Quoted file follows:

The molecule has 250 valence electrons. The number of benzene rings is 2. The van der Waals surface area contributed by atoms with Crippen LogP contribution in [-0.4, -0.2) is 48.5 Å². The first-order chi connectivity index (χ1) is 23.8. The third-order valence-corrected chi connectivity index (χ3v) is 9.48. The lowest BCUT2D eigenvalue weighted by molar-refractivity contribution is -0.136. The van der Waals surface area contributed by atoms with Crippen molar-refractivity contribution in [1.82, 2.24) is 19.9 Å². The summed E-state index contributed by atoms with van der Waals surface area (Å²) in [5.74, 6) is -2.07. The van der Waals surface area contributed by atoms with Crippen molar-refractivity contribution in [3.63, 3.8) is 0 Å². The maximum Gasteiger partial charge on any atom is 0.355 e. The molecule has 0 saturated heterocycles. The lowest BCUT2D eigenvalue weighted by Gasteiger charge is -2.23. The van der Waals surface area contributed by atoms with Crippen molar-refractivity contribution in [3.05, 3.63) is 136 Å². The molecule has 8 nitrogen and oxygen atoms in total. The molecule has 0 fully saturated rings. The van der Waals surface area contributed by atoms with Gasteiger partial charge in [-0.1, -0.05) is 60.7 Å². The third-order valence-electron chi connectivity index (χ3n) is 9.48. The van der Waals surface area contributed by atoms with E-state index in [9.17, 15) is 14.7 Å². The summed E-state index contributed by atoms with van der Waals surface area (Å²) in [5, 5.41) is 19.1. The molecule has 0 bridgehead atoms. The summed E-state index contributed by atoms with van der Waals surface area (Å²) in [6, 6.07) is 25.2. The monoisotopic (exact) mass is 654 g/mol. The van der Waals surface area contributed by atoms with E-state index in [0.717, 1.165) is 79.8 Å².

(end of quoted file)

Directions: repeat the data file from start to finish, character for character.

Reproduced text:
The molecule has 250 valence electrons. The number of benzene rings is 2. The van der Waals surface area contributed by atoms with Crippen LogP contribution in [-0.4, -0.2) is 48.5 Å². The first-order chi connectivity index (χ1) is 23.8. The third-order valence-corrected chi connectivity index (χ3v) is 9.48. The lowest BCUT2D eigenvalue weighted by molar-refractivity contribution is -0.136. The van der Waals surface area contributed by atoms with Crippen molar-refractivity contribution in [1.82, 2.24) is 19.9 Å². The summed E-state index contributed by atoms with van der Waals surface area (Å²) in [5.74, 6) is -2.07. The van der Waals surface area contributed by atoms with Crippen molar-refractivity contribution in [3.63, 3.8) is 0 Å². The maximum Gasteiger partial charge on any atom is 0.355 e. The molecule has 0 saturated heterocycles. The lowest BCUT2D eigenvalue weighted by Gasteiger charge is -2.23. The van der Waals surface area contributed by atoms with Crippen molar-refractivity contribution in [3.05, 3.63) is 136 Å². The molecule has 8 nitrogen and oxygen atoms in total. The molecule has 0 fully saturated rings. The van der Waals surface area contributed by atoms with Gasteiger partial charge in [-0.1, -0.05) is 60.7 Å². The third-order valence-electron chi connectivity index (χ3n) is 9.48. The van der Waals surface area contributed by atoms with E-state index in [9.17, 15) is 14.7 Å². The summed E-state index contributed by atoms with van der Waals surface area (Å²) in [5, 5.41) is 19.1. The molecule has 0 bridgehead atoms. The summed E-state index contributed by atoms with van der Waals surface area (Å²) in [6, 6.07) is 25.2. The monoisotopic (exact) mass is 654 g/mol. The van der Waals surface area contributed by atoms with E-state index in [0.717, 1.165) is 79.8 Å².